Fast Track Programs Offer Speed and Support
Submitted on March 09, 2012 at 12:34 PM
Vol State Fast Track programs have some important differences from regular courses: a defined group of students taking classes together, extra academic support, ease in registration and of course, as the name implies, they're quicker than the usual programs. The number of Fast Track programs at the College has increased in the last year. Currently, they're offered in Criminal Justice, Logistics, Office Management Technology, General Education and Early Childhood Education. Students say that while the speed in completion is what initially attracted them, the other characteristics are important to them as well.
"You form a camaraderie with the other people in class," said student Beth Eaton. "If you have questions or you don't understand something, the other people in class can help. It's comforting when you're sitting in a classroom and you see familiar faces from other classes."
"I'm very shy and it takes me a bit to get used to people," said student Mariah Means. "Here I have to participate in activities and that helps."
Penny Duncan teaches Early Childhood Education Fast Track groups. "I have seen a greater degree of participation. With the four hour-long class. We do two to three group activities each class."
The Early Childhood classes are hybrid, with part of the work done in class and part online. Each Fast Track program is a bit different in design and delivery. The common theme is an environment of extra support. Students sign an agreement at the start to make sure they understand what is expected of them. The condensed nature of the courses makes them quite intense and students can't afford to fall behind. The cohort model helps to keep students engaged.
"The support from each other is huge," Duncan said. "They're going through the five weeks together. If they don't see someone in class they ask about them and even call them."
Kristi Huffine is the new Fast Track coordinator at Vol State, helping to organize and promote all of the programs.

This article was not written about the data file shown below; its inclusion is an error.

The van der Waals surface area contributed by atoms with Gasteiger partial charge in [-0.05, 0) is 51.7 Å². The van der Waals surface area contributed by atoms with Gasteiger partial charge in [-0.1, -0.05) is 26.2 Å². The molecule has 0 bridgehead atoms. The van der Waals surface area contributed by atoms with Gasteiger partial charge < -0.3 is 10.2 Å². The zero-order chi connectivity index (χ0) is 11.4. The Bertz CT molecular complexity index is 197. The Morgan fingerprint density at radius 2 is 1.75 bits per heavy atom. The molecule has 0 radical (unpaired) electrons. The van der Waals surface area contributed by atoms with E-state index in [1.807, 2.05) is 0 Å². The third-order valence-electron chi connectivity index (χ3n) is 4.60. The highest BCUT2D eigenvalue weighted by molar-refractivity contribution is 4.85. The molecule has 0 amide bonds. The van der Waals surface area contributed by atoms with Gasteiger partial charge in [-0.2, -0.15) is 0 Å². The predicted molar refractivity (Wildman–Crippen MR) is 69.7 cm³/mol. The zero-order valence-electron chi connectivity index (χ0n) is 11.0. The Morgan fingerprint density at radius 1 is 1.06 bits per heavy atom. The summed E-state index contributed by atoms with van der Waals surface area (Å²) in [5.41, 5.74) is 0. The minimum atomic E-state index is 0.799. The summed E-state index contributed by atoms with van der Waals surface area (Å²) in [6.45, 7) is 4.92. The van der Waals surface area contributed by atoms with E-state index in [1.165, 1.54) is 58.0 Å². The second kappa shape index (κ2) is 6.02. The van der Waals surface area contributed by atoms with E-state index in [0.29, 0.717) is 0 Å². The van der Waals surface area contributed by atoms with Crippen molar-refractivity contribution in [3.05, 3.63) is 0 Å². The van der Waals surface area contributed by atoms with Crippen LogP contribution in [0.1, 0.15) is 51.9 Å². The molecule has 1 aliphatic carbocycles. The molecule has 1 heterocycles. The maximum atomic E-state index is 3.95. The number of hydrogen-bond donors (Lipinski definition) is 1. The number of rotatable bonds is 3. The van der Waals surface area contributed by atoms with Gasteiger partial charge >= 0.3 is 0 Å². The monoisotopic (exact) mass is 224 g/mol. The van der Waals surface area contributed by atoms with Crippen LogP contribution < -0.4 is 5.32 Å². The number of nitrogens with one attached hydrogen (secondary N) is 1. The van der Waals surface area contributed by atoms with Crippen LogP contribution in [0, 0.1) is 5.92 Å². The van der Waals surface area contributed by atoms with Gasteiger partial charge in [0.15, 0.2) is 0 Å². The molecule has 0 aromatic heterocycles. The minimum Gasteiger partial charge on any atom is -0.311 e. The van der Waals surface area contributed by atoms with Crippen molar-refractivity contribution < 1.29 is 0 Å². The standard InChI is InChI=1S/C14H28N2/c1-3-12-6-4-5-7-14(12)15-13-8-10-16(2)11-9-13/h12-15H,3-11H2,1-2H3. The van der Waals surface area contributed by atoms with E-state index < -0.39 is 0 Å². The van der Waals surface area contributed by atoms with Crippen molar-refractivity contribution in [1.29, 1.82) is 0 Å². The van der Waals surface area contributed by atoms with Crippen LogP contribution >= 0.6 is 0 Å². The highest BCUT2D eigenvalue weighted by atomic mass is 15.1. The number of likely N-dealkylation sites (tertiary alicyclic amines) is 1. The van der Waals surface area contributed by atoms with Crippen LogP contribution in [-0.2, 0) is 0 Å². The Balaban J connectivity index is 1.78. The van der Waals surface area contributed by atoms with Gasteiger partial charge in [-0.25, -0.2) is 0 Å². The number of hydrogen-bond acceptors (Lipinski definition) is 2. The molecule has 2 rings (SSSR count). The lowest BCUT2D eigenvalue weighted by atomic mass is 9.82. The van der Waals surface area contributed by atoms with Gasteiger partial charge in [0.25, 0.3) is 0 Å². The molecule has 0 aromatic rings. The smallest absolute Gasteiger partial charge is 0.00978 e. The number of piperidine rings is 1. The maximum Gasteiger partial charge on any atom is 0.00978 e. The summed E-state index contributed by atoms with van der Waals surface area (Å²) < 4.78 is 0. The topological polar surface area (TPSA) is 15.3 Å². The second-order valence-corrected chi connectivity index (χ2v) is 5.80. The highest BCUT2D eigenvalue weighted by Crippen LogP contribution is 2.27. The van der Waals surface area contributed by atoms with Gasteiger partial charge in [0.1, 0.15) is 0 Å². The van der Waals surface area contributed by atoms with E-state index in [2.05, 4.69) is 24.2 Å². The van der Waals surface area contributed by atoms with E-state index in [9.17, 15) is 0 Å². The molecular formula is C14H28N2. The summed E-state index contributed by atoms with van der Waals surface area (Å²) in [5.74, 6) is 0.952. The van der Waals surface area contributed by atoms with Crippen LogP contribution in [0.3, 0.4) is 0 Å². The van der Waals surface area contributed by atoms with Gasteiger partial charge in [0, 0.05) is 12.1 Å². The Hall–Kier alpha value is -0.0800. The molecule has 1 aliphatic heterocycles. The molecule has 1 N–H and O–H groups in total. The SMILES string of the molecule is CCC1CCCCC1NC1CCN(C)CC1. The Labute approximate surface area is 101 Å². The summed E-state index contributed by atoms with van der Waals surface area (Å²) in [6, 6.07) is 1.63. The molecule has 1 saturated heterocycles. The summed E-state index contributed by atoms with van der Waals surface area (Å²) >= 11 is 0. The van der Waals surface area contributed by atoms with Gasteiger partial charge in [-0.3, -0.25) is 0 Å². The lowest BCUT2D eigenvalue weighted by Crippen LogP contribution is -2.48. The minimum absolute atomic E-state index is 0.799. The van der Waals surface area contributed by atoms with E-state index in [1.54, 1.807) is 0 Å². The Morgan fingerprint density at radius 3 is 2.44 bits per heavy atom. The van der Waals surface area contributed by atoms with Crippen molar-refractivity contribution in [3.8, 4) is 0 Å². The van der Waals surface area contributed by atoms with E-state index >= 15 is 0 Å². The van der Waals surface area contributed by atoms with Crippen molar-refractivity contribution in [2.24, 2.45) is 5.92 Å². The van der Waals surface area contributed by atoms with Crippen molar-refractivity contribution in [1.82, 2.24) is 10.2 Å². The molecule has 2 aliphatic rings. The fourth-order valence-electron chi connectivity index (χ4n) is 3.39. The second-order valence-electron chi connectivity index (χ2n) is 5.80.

"I'm hoping to grow it. I'm hoping to make it more accessible to students who want a faster pace, so they can get out into the workforce."
Fast Track programs are not for everyone. The fast pace means students have to be ready to do the work.
"Dedicated, highly motivated and energetic- all of those would be important characteristics for students to work at that pace," said Huffine. "The speed of the coursework can be intense."
The certificate programs can lead directly into associate degree programs, giving students a clear path forward. Criminal Justice Fast Track has a Monday, Wednesday and Friday, all-day format, which instructors say lends itself to "out of the box" teaching.
"They have the same class all day," said James Brown. "I can delve into things and do discussions that can run over an hour. And I can take the students off-campus to do things."
Those trips include visits to the Metro Nashville Police training facility and then an afternoon trip to the Emergency Communications Center.
Brown provides another example of why the extra time is so important to his classes. In the Legal Procedures class the students watch the movie "Helter Skelter" which covers the Manson family murder investigation and trial. Brown divides the class into half prosecutors and the other half defense attorneys. He gives them mock evidence from the Manson case and holds an evidentiary hearing.
"It's a lot of fun. You couldn't do that in an hour-long class. It forces me, as an instructor, to go way outside the traditional lecture format."
For more information about Vol State Fast Track programs visit the web page at
www.volstate.edu/fasttrack or call Kristi Huffine at 230-2974.
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